Management of chronic heart failure in general practice in Australia.
Taylor CJ., Valenti L., Britt H., Henderson J., Bayram C., Miller GC., Hobbs FR.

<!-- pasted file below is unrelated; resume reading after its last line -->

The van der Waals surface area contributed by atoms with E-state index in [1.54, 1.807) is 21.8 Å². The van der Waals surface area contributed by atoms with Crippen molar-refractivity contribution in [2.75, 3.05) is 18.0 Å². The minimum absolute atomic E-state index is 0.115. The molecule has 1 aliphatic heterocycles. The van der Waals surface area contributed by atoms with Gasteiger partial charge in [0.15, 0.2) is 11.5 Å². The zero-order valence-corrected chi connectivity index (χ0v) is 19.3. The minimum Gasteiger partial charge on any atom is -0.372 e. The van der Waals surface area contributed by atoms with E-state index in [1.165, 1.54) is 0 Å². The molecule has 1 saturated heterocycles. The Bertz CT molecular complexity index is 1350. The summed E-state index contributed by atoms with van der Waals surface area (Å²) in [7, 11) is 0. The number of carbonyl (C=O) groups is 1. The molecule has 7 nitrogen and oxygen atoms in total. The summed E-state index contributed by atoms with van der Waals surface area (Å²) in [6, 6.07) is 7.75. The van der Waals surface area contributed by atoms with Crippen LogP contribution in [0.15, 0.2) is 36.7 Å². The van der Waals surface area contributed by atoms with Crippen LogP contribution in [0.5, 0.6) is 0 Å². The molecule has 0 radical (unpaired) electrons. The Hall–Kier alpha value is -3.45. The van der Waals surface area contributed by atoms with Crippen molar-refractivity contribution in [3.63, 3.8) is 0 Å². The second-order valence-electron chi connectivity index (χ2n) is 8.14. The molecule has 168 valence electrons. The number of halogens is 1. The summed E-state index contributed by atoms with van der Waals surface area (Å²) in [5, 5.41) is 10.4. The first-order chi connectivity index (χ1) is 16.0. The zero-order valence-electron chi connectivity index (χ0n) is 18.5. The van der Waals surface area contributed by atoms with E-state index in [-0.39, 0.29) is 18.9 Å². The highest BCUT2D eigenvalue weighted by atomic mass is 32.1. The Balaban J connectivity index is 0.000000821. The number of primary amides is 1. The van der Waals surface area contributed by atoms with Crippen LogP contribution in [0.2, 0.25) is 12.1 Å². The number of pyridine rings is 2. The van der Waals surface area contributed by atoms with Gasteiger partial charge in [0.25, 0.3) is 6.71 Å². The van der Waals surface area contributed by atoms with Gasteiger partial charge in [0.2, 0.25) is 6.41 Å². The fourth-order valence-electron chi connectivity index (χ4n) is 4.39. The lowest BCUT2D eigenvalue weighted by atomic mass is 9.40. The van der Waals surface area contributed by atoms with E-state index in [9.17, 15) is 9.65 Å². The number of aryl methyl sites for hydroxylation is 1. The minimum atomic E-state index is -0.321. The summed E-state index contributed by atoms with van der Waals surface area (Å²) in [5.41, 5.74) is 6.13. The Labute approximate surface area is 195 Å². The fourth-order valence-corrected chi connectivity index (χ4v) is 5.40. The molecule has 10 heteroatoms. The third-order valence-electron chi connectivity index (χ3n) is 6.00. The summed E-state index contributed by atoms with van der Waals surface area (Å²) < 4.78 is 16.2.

BACKGROUND: Chronic heart failure is a common clinical syndrome associated with high healthcare system use. OBJECTIVE: The aim of this study was to explore the management of chronic heart failure in Australian general practice. METHODS: Data from the Bettering the Evaluation and Care of Health program were used to determine the prevalence of chronic heart failure, use of natriuretic peptide testing, prescribing patterns, hospitalisation rates and referrals to community-based heart failure management programs in three study periods between 2010 and 2015. RESULTS: Data on 8989 patients from 308 general practitioners were analysed. Of these patients, 324 had chronic heart failure (prevalence 3.6%; 95% confidence interval [CI]: 3.1-4.2), 44% (95% CI: 34.5-53.6) of whom had been hospitalised for the condition. The mean number of prescribed heart failure medication agents was 2.26 (95% CI: 2.13-2.39) per patient. Discharge under community heart failure programs was not routine. DISCUSSION: Chronic heart failure is a significant burden in general practice. Strategies to optimise management and avoid hospitalisation, where possible, are needed.